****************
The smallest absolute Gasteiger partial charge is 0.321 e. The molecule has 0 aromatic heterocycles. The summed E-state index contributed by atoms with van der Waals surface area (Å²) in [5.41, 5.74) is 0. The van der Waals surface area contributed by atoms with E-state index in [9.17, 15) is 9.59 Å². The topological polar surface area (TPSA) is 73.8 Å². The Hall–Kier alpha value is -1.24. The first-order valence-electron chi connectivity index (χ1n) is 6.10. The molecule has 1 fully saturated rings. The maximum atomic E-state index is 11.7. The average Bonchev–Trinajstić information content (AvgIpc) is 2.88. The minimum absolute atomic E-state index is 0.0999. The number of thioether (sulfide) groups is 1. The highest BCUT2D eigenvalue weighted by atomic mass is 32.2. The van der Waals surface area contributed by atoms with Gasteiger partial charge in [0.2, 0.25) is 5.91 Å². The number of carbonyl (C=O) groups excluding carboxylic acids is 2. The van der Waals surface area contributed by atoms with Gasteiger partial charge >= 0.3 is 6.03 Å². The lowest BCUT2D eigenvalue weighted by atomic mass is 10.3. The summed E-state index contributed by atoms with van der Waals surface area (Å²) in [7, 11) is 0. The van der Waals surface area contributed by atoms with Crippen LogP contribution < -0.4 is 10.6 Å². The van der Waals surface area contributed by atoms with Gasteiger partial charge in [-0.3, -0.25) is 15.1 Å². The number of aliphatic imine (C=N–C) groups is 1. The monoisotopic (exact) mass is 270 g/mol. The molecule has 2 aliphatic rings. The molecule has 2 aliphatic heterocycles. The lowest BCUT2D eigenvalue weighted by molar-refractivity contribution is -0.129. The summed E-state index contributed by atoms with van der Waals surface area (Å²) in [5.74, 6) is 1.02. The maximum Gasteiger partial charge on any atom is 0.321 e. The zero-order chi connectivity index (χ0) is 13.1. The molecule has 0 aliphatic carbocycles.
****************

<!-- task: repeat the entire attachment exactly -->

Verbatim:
The smallest absolute Gasteiger partial charge is 0.321 e. The molecule has 0 aromatic heterocycles. The summed E-state index contributed by atoms with van der Waals surface area (Å²) in [5.41, 5.74) is 0. The van der Waals surface area contributed by atoms with E-state index in [9.17, 15) is 9.59 Å². The topological polar surface area (TPSA) is 73.8 Å². The Hall–Kier alpha value is -1.24. The first-order valence-electron chi connectivity index (χ1n) is 6.10. The molecule has 1 fully saturated rings. The maximum atomic E-state index is 11.7. The average Bonchev–Trinajstić information content (AvgIpc) is 2.88. The minimum absolute atomic E-state index is 0.0999. The number of thioether (sulfide) groups is 1. The highest BCUT2D eigenvalue weighted by atomic mass is 32.2. The van der Waals surface area contributed by atoms with Gasteiger partial charge in [0.2, 0.25) is 5.91 Å². The number of carbonyl (C=O) groups excluding carboxylic acids is 2. The van der Waals surface area contributed by atoms with Gasteiger partial charge >= 0.3 is 6.03 Å². The lowest BCUT2D eigenvalue weighted by atomic mass is 10.3. The summed E-state index contributed by atoms with van der Waals surface area (Å²) in [7, 11) is 0. The van der Waals surface area contributed by atoms with Crippen LogP contribution < -0.4 is 10.6 Å². The van der Waals surface area contributed by atoms with Gasteiger partial charge in [-0.3, -0.25) is 15.1 Å². The number of aliphatic imine (C=N–C) groups is 1. The monoisotopic (exact) mass is 270 g/mol. The molecule has 2 aliphatic rings. The molecule has 2 aliphatic heterocycles. The lowest BCUT2D eigenvalue weighted by molar-refractivity contribution is -0.129. The summed E-state index contributed by atoms with van der Waals surface area (Å²) in [5.74, 6) is 1.02. The maximum Gasteiger partial charge on any atom is 0.321 e. The zero-order chi connectivity index (χ0) is 13.1. The molecule has 0 aliphatic carbocycles.